Invoking AWS Container Service Platform to Accelerate Modernization of Application Architecture


As concepts such as Cloud Native and Microservice become apparent, more and more enterprises are transforming the old monolithic application architecture and embracing the containerized architecture. The Container Orchestrator Platform supports large-scale applications and manages the life cycle of containers.


But here comes the problem. There seem to be many container management platform products on the market at this stage, including open source solutions such as Kubernetes, Docker Swarm, Red Hat Open Shift, Rancher, and other services such as VMware Tanzu, AWS, and Azure. Commercial products, in the end how to choose will be better?


Be In all fairness, each platform has its own advantages or disadvantages. Therefore, AWS provides as many different container management services and related tools as possible to meet the various considerations of different users. As of now, options offered by AWS include Amazon Elastic Container Service (ECS), Amazon Elastic Kubernetes Service (EKS), AWS Fargate, and, most recently, Amazon EKS Anywhere. The following pages will describe these solutions in detail, and guide AWS users to choose the project that best suits their needs.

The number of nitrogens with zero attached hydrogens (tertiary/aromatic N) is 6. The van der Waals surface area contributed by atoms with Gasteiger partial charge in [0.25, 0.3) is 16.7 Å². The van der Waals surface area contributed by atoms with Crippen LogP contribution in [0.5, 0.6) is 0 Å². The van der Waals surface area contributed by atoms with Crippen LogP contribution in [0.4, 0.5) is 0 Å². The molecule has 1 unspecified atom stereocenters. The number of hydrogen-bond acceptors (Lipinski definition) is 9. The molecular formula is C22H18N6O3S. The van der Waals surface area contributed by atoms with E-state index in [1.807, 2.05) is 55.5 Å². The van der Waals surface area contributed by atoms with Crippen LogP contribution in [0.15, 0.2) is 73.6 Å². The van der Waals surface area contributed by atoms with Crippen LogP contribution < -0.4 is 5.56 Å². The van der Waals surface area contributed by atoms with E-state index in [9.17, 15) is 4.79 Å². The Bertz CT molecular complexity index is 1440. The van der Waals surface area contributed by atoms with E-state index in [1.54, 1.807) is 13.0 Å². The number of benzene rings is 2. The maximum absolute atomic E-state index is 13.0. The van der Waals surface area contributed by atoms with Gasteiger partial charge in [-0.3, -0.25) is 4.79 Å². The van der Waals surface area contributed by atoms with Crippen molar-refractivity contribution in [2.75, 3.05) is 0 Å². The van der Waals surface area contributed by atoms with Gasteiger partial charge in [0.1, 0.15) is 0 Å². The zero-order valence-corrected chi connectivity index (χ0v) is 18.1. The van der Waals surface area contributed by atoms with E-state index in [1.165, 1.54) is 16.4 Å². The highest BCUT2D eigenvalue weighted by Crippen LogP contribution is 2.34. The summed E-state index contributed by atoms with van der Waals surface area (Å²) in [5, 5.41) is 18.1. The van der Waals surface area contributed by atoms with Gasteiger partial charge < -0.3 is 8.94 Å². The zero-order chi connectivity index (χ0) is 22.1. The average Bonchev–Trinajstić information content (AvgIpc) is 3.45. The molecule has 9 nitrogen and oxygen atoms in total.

What is Container?

Container is a lightweight, independent, portable, executable software package including all functions required to run an application, from the application itself to all settings, Dependent software or packages, system resource libraries, etc. Thanks to the containerization package, we can greatly simplify the development and deployment of applications. Amazon ECS is a representative product with containers.


Enable a container management platform to keep containers running smoothly

Now that we understand what containers are, let's talk about why you need a container management platform . Containers alone are not enough for a formal application environment. We also need the following resources to help containers run smoothly: